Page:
Video: Obscure far-right group becomes global name (Sky News)

Obscure far-right group becomes global name

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Impending death, as the saying goes, has a way of focusing the mind. There’s no reason to believe President Trump faces imminent death as a result of his recently testing positive for the coronavirus.



a person sitting in a car: Photograph: Joshua Roberts/Reuters


© Provided by The Guardian
Photograph: Joshua Roberts/Reuters

But the brief video he released before he went into hospital showed a Trump we’ve rarely seen before: sombre, scared and, perhaps for the first time, truly shaken by the pandemic’s threat to both the nation and himself. It’s conceivable that this momentous new development in the US presidential race, just a month from election day, could restore a seriousness to our politics that it has lacked for quite a while.

Exhibit A in the unseriousness of American political life has, of course, been our tragically inept response to the pandemic. Not all of the blame can be pinned on the Trump administration. The coronavirus has demonstrated a widespread breakdown in national competence that has become increasingly evident since the end of the cold war, which likely will receive further confirmation when we prove ourselves incapable of conducting a successful election next month.



a man wearing a suit and tie: President Trump arrives at a hospital in Bethesda, Maryland.


© Photograph: Joshua Roberts/Reuters
President Trump arrives at a hospital in Bethesda, Maryland.

Trump’s opponents have some justification for considering his contracting the coronavirus to be karmic retribution

But Trump’s distinctive contribution to our cack-handed response to this pandemic has been to politicise the public health measures to combat it. His irresponsible pursuit of partisan advantage over the national interest led him to downplay the threat of the virus, to demand a premature return to business as usual, to ignore social distancing at his public rallies and to mock wearing a mask as somehow weak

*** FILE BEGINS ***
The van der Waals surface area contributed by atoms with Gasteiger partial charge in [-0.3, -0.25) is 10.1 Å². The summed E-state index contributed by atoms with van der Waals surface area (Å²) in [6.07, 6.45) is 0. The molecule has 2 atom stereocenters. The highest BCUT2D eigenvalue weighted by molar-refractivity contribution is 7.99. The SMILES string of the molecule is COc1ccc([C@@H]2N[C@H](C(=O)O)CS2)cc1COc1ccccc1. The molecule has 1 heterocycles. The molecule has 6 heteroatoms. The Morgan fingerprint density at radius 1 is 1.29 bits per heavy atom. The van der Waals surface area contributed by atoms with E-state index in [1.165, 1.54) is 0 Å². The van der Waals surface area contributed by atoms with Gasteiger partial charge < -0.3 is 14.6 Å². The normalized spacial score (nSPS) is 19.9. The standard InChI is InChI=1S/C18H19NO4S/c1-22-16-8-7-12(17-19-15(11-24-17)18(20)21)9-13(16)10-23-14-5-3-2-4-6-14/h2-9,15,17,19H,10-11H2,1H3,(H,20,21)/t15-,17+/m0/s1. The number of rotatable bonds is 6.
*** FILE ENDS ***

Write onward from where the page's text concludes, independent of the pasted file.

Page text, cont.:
Impending death, as the saying goes, has a way of focusing the mind. There’s no reason to believe President Trump faces imminent death as a result of his recently testing positive for the coronavirus.

But the brief video he released before he went into hospital showed a Trump we’ve rarely seen before: sombre, scared and, perhaps for the first time, truly shaken by the pandemic’s threat to both the nation and himself. It’s conceivable that this momentous new development in the US presidential race, just a month from election day, could restore a seriousness to our politics that it has lacked for quite a while.

Exhibit A in the unseriousness of American political life has, of course, been our tragically inept response to the pandemic. Not all of the blame can be pinned on the Trump administration. The coronavirus has demonstrated a widespread breakdown in national competence that has become increasingly evident since the end of the cold war, which likely will receive further confirmation when we prove ourselves incapable of conducting a successful election next month.

But Trump’s distinctive contribution to our cack-handed response to this pandemic has been to politicise the public health measures to combat it. His irresponsible pursuit of partisan advantage over the national interest led him to downplay the threat of the virus, to demand a premature return to business as usual, to ignore social distancing at his public rallies and to mock wearing a mask as somehow weak and un-American.

Trump’s opponents have some justification for considering his contracting the coronavirus to be a kind of karmic retribution. Bu fortunately, most prominent Democrats and Never Trumpers understand that the presidency as an institution, as opposed to any particular